It’s not that there aren’t sweet spots in each of these programs that can make them worthwhile. It’s just that airline points devalue faster than Zimbabwe dollars, and hotel points are nearly as bad. And if you want to earn airline points, the benefits tend to be much better with airline affiliate cards (for example, you get companion passes, drink coupons and free checked bags with many airline cards).
“Get 20% off travel!” claims the headline. Unfortunately, there’s an asterisk, and it’s a big one: you can’t book your travel directly with hotels or airlines. Instead, you have to book through a Chase travel agency portal. And as you may have guessed, this doesn’t give you all of the options, and the prices shown are often higher than you can get booking through other sites. The “20% savings” might actually end up costing you money.
Should you get the Chase Sapphire Preferred? Sure, if you want to support your favorite travel blogger with a fat commission by using their affiliate link. Otherwise, it’s not the best travel card out there, and it isn’t by a long shot.
UPDATE: It’s back! Get this deal before it vanishes.
I don’t normally share credit card offers because every other travel blog is awash with them, and very few of them are actually good. However, I will occasionally share a deal that I genuinely believe is actually a good one. How can you keep me honest? I’ll tell you a secret: timing. The best time to get an airline affiliate credit card is near the end of a fiscal quarter, and near the end of the fiscal year is best. All the banks are trying to hit their numbers so they offer better deals. That’s why we’re seeing an exceptionally good deal from Chase on their Southwest Airlines Rapid Rewards credit card. This offer expires November 15, 2016.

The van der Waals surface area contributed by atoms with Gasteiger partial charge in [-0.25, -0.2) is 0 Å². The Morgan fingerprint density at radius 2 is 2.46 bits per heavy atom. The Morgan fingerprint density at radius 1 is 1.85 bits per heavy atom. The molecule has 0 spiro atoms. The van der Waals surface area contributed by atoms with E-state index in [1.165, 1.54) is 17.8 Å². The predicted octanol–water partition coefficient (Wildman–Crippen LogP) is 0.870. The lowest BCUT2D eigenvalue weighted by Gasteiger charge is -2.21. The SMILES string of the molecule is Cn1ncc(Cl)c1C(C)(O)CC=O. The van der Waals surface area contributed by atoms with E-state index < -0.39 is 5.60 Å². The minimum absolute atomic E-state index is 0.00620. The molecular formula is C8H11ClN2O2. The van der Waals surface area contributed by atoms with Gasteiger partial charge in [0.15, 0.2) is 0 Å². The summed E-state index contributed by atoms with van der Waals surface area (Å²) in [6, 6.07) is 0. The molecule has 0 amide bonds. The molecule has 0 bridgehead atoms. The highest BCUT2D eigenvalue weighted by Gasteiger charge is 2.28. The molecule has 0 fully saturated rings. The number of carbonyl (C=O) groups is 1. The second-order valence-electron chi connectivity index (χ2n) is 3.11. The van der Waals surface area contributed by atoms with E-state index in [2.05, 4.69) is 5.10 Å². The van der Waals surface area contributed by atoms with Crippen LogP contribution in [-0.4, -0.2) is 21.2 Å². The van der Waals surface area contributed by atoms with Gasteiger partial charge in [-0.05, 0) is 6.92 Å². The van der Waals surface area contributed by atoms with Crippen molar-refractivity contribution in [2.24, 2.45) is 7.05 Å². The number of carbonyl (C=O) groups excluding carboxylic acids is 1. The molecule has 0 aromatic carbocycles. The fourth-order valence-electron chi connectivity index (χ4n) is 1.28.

What’s the deal? An exceptionally generous 50,000 Rapid Rewards points after an easily achievable $2,000 minimum spend. The regular offer (available here) is half as generous: 25,000 bonus points with a $1,000 minimum spend. This can add up to 10 or more free flights depending upon how you redeem the points. For the Seat 31B traveler, no other offer comes close.
Grab this deal and support Seat 31B!
Southwest has a different frequent flier program than most. It is based on points rather than miles and is revenue based. So, this program can be considerably more lucrative for many domestic flights than other frequent flier programs. This is because the price of awards is loosely based on the price of a paid ticket, although not exactly. There are “sweet spots” based on the day of the week that you fly and the airport you fly from.
What are some of the better award rates? If you are getting 1.5 cents in value per point or greater, you’re doing pretty well. Redemption values will vary from as low as 1.2 to as high as 1.9 cents per point, with the highest prices on popular dates and routes (particularly booked last-minute) and the lowest ones booked on less popular dates and routes (particularly in advance). The sweet spot is short-haul flights booked in advance. I use Southwest points when I can plan ahead and when I can be flexible to get the best deals and have flown from Los Angeles to Seattle for under 5,000 points. A trip between Ontario and Sacramento I’m taking in December cost only 2,819 points. When you compare this to other programs, it’s an incredible value. British Airways, generally considered the best “legacy” airline program for short-haul flights, now charges a minimum 7,500 points for a short-haul flight.